Common table salt is a mineral made up primarily of sodium chloride. These minerals are essential to health, as, without them, you will not be able to survive. However, too much sodium can raise blood pressure, have serious health consequences and is associated with many diseases.
Despite what many people think, using the salt shaker is not the main cause of too much sodium in the diet. In fact, 77% of dietary sodium comes from eating packaged and restaurant foods, whereas only a small portion (11%) comes from salt added to food when cooking or eating.
- 5% added during cooking
- 6% added while eating
- 12% from natural sources
- 77% from processed foods and prepared foods
The Processed Food Industry relies heavily on salt for many reasons:
- Salt does add flavour, but it also masks certain bad tastes. For example, tinned soup without added salt can often have bitter and metallic tastes, but the salt in the final product covers it up.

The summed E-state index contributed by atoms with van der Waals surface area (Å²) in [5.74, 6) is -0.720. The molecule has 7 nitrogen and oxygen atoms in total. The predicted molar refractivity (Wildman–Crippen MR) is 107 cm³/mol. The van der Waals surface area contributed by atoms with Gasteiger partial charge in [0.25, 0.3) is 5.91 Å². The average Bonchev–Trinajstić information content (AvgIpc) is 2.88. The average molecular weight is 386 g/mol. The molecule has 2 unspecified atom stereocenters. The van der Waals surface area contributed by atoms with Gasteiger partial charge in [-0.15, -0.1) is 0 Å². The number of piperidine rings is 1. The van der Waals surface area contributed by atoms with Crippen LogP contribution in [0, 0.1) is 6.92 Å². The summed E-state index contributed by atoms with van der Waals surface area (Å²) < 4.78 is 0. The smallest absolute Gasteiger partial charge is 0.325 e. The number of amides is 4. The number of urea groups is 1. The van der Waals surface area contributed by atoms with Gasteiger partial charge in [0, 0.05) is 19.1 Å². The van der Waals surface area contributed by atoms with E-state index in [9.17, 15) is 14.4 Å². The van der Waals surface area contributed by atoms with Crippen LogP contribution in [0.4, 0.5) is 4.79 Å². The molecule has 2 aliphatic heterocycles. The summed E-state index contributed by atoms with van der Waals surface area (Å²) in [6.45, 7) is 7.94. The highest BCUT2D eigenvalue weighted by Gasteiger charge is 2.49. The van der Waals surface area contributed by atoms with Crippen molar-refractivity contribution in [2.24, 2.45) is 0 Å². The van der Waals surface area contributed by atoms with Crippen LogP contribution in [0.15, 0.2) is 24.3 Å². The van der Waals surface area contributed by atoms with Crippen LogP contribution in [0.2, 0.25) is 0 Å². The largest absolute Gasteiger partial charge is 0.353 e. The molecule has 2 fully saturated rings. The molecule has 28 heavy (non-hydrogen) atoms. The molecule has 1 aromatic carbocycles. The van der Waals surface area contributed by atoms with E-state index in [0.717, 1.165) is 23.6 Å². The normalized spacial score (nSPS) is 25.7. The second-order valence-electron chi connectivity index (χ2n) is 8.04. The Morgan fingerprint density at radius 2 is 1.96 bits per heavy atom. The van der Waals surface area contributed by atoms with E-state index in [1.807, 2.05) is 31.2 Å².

- Dozens of sodium-based compounds are added to processed food to delay the onset of bacterial decay, to bind ingredients, and to blend mixtures that otherwise come unglued, like protein and fat molecules in processed cheese.
Is there a ‘bliss point’ when it comes to salt?
In the formulation of food products, the bliss point is the amount of an ingredient such as salt, sugar, or fat which optimizes palatability.
Salt does have a bliss point for each person, but it appears to be somewhat flexible and it can increase through increased salt intake – so the more you eat, the more you need to eat to keep the bliss point.
Top 10 Sources of Sodium
10 processed food groups account for 70% of sodium intake
- Bread and Rolls
- Cold cuts and processed meats
- Chicken (fast foods)
- Pasta dishes
- Meat dishes
- Snacks e.g. crisps